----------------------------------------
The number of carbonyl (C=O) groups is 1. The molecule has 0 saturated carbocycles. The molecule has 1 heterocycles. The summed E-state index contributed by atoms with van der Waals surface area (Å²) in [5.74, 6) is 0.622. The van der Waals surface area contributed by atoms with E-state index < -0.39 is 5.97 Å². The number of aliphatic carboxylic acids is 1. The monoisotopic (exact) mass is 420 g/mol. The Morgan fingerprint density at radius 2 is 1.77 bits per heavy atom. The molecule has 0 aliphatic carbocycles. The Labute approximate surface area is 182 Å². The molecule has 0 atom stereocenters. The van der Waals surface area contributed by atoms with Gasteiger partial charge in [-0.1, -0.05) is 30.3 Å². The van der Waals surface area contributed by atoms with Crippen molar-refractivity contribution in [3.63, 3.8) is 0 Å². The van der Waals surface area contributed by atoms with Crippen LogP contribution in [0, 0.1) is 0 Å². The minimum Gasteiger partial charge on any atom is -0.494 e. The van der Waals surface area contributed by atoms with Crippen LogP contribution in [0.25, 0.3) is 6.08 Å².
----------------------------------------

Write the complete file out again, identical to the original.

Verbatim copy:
The number of carbonyl (C=O) groups is 1. The molecule has 0 saturated carbocycles. The molecule has 1 heterocycles. The summed E-state index contributed by atoms with van der Waals surface area (Å²) in [5.74, 6) is 0.622. The van der Waals surface area contributed by atoms with E-state index < -0.39 is 5.97 Å². The number of aliphatic carboxylic acids is 1. The monoisotopic (exact) mass is 420 g/mol. The Morgan fingerprint density at radius 2 is 1.77 bits per heavy atom. The molecule has 0 aliphatic carbocycles. The Labute approximate surface area is 182 Å². The molecule has 0 atom stereocenters. The van der Waals surface area contributed by atoms with Gasteiger partial charge in [-0.1, -0.05) is 30.3 Å². The van der Waals surface area contributed by atoms with Crippen molar-refractivity contribution in [3.63, 3.8) is 0 Å². The van der Waals surface area contributed by atoms with Crippen LogP contribution in [0, 0.1) is 0 Å². The minimum Gasteiger partial charge on any atom is -0.494 e. The van der Waals surface area contributed by atoms with Crippen LogP contribution in [0.25, 0.3) is 6.08 Å².